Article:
The City University of New York
The City University of New York is a twenty college university, with branches located throughout the five boroughs of the city. The University's governing body, the Board of Trustees of the City University of New York, formulates bylaws and policies providing direction for the operation of the University and of its constituent colleges. In addition, the Board passes on the policy recommendations submitted by each of the autonomous colleges. Funds for the City University are provided by the State of New York, City of New York, tuition, fees, and gifts. Federal and State government agencies provide grant funds for research, special programs, and student financial aid.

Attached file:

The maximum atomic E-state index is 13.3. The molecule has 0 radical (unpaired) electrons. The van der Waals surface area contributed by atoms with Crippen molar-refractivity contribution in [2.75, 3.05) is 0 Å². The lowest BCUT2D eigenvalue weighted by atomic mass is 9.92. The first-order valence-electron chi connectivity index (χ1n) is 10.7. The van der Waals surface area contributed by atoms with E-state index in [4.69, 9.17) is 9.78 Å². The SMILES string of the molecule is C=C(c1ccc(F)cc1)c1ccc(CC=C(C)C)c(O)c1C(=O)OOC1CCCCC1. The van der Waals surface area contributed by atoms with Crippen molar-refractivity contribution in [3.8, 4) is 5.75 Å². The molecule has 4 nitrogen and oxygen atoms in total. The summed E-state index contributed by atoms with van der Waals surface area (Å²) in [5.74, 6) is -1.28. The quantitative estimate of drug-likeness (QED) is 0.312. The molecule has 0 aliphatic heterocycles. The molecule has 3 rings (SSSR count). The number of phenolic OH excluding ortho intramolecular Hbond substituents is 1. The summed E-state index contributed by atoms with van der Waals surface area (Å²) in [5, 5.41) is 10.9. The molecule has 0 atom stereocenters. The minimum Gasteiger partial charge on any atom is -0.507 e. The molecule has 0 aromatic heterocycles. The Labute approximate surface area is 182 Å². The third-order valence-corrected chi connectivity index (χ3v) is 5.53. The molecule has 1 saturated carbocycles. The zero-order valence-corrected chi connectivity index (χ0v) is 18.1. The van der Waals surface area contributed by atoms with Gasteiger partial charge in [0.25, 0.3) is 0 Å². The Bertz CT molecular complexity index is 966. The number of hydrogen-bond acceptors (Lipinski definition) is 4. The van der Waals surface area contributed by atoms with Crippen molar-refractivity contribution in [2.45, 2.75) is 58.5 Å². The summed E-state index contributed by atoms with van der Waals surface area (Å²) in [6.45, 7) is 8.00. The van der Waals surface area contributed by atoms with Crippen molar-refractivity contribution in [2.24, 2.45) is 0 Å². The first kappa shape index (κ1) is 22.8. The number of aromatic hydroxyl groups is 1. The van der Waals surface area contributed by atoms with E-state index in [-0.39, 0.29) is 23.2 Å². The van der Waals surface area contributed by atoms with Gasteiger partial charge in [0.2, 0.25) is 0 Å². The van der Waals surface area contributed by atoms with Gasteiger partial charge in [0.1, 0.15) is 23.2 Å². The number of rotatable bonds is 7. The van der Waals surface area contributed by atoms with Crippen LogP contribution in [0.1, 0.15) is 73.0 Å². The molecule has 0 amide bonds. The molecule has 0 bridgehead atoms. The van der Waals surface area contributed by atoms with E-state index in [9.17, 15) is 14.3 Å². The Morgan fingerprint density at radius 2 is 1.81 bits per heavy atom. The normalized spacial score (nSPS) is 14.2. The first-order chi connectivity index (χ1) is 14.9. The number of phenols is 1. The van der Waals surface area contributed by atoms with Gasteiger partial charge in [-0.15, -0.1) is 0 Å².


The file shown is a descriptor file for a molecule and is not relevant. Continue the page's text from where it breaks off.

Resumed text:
Although the City University was formally established in 1961, the first college of the University dates from 1847, when New York City established by referendum the Free Academy, now City College. The University today consists of ten senior (four-year) colleges, six community colleges, a four-year technical college, a doctoral-granting graduate school, a law school, a graduate school of journalism, an accelerated medical program, and a medical school. The Mount Sinai School of Medicine is affiliated with the University.
The Graduate School and University Center in mid-Manhattan offers a wide range of doctoral programs, including the Ph.D. program in plant sciences based at Lehman College. The Center also conducts urban research and administers the CUNY Baccalaureate Program, open to students at all CUNY colleges.
Last modified: 3/11/2014